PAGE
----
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Author: Charles S. Barrett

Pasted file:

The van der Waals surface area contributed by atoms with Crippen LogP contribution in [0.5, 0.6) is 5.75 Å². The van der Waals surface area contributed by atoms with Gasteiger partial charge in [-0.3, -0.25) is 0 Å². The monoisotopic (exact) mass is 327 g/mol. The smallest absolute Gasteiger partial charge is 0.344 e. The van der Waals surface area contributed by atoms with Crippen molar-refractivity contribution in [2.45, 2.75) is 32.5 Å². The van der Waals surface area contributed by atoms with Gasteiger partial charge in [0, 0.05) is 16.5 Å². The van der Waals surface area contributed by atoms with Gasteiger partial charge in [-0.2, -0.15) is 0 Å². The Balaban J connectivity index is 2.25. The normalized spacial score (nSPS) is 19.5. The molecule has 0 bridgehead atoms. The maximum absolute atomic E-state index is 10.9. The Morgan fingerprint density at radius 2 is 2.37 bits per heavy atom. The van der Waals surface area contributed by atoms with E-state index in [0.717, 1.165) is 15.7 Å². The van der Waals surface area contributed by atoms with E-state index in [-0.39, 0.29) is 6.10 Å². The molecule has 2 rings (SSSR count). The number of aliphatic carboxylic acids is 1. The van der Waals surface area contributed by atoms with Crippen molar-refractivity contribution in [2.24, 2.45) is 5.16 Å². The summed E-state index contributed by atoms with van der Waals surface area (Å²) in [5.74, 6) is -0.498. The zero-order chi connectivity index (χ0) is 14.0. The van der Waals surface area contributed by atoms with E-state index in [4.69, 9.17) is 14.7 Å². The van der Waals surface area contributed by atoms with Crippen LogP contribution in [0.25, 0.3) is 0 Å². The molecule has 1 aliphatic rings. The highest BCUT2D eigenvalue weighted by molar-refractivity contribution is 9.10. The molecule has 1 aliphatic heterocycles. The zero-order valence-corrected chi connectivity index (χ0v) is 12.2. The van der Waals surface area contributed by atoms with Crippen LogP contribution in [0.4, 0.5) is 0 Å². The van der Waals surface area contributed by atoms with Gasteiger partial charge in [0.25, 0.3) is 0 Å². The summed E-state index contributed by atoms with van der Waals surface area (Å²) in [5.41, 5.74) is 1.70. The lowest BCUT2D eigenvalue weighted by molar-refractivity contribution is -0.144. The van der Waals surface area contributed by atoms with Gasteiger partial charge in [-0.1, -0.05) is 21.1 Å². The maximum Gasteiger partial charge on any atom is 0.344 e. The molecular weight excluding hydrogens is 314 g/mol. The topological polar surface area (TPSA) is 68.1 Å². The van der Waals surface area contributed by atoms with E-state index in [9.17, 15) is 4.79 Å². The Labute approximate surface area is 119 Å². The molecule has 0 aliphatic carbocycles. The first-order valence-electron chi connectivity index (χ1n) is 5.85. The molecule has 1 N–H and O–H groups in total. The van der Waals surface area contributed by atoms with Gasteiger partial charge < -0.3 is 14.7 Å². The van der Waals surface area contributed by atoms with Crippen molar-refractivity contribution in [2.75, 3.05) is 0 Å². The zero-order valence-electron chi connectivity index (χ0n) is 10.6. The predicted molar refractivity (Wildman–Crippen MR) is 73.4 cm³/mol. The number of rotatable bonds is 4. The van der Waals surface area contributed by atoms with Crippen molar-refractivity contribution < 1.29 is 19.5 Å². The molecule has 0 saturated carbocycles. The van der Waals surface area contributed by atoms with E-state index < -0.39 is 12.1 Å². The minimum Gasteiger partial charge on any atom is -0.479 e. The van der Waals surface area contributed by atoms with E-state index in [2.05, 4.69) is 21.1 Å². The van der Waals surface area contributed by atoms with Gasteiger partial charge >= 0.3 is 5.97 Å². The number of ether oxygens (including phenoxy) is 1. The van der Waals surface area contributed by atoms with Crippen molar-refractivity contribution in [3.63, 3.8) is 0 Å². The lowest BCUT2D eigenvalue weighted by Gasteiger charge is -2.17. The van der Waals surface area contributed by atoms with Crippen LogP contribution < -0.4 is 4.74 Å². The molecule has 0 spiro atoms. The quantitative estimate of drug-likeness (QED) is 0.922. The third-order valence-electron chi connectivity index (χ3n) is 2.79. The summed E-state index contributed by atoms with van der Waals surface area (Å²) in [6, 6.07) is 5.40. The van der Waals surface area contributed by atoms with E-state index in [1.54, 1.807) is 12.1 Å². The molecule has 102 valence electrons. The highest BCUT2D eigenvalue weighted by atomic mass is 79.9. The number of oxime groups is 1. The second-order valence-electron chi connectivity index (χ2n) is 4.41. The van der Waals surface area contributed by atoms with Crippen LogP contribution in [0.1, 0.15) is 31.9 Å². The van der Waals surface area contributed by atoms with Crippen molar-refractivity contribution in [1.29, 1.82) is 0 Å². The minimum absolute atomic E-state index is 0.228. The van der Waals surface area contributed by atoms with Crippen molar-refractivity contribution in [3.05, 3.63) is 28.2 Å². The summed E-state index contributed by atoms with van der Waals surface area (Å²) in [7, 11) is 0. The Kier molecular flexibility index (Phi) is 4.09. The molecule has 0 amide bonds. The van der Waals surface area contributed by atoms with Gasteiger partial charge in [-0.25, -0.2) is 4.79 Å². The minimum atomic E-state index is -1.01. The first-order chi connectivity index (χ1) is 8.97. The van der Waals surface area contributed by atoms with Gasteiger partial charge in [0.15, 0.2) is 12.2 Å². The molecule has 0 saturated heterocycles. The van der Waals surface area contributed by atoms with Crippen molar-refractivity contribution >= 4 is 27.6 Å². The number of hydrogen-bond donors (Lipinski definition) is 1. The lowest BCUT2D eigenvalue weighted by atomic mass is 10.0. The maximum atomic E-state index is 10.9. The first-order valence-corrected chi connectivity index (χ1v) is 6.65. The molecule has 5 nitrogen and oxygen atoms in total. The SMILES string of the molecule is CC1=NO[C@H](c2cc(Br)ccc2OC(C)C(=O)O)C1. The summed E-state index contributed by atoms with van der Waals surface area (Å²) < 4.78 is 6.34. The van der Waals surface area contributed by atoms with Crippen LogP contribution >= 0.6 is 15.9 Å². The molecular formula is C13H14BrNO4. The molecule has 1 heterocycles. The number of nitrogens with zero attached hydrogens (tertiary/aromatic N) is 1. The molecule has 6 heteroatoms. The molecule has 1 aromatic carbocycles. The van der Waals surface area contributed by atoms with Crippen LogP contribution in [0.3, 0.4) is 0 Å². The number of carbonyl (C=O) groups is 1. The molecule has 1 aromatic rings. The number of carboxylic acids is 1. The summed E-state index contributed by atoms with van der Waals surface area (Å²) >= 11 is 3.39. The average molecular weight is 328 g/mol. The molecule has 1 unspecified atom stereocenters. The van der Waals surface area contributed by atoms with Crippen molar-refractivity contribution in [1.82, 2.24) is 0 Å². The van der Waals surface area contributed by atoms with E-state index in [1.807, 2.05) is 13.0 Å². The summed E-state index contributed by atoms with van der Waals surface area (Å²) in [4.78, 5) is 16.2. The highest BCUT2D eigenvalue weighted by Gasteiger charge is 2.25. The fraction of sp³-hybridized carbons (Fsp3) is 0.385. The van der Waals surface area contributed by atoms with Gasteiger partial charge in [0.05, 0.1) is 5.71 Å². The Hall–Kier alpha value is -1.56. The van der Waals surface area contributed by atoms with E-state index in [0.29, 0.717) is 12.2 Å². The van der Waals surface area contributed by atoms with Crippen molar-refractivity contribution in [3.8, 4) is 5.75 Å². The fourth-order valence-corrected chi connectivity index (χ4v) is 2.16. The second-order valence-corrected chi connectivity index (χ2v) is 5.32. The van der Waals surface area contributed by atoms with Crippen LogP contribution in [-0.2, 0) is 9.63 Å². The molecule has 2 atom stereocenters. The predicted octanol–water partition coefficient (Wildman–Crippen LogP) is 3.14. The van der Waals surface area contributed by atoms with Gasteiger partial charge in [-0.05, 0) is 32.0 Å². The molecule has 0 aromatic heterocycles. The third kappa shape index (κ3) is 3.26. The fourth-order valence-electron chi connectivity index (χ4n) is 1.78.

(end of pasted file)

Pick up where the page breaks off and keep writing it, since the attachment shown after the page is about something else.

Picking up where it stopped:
Structure of Metals GRYSTALLOGRAPHIG METHODS, PRINCIPLES, AND - DATA BY CHARLES H. BARRETT, PH. D. Associate Professor of Metallurgical Engineering and Member of Staff of the Metals Research Laboratory Carnegie Institute of Technology FIRST EDITION F 1 FT 1 1 I M PRESS ION MoGBAW-HILL BOOK COMPANY, INC. NEW YORK AND LONDON 1943 STRUCTURE OF MKTALS COPYRIGHT. 1943, BY THE MrGRAW-HiLL BOOK COMPANY, INC. PRINTED IK THB UNITED STATES OF AMERICA All rights reserved. This book, or parts thereof, may not be reproduced in any form without permission of the publishers. PREFACE This book is intended to serve both as a text and as a reference book. The portions intended for classroom use have been written for courses in crystallography, particularly the courses offered to students of metallurgy. It is primarily intended for graduate courses, but a number of chapters are at a level appropriate for advanced undergraduate courses in applied x-rays, crystallography, and physical metallurgy Chaps. I to IV, IX to XI, XIII. In an effort to make the book more readable, certain advanced topics on x-ray diffraction and various tables of data have been placed in appendixes, and laboratory manipulations that would not interest the general reader have been printed in smaller type. The first four chapters of this book explain the fundamentals of crystal lattices and projections, and the general principles of the diffrac tion of x-rays from Crystals. Chapters V to VII cover the technique of x-ray diffraction, presenting the operating details of the methods that are in common use. Several chapters are included on the applica tions of x-ray diffraction in the field of physical metallurgy, covering techniques fordetermining constitution diagrams, identifying unknown materials, determining crystal structures, determining the orientation of single crystals, detecting and analyzing preferred orientations, and measuring stresses. One chapter is devoted to electron diffraction, its metallurgical uses, and the precautions to be observed in interpreting electron diffrac tion data. The electron microscope receives only a brief mention because at the time the manuscript was written the metallographic technique for this instrument was still being rapidly developed and, except for particle-size determinations, the instrument had not yet achieved the status of a widely accepted tool in metallographic or crystallographic research. The last half of the book is devoted to the results of research and contains extensive reviews of fields that are of current interest. In assembling these summaries, an effort has been made to include an ade quate number of references to the literature, to cover thoroughly the subjects that have not been extensively reviewed in readily available publications, and to maintain a critical but unbiased attitude toward the data and conclusions that are reviewed. The subjects treated include the following principles governing the crystal structure of metals and vi PREPACK alloys supcrlattices and their effect on properties imperfections in crystals the structure of liquid metals the processes of slip, twinning, and fracture and modern theories of these processes, including the cur rent dislocation theory the effects of cold work and annealing on the structure of metals, including the effects on diffraction patterns of static and fatigue stressing, rolling, grinding, and polishing theresults of x-ray studies of internal stresses preferred orientations resulting from cold work, hot work, recrystallization, freezing, electrodeposition, evapora tion, and sputtering directionality in commercial products and in single crystals and its relation to crystal orientation. The author is indebted to many colleagues and graduate students who have assisted directly and indirectly in the preparation of this book. He particularly wishes to thank Dr. R. F...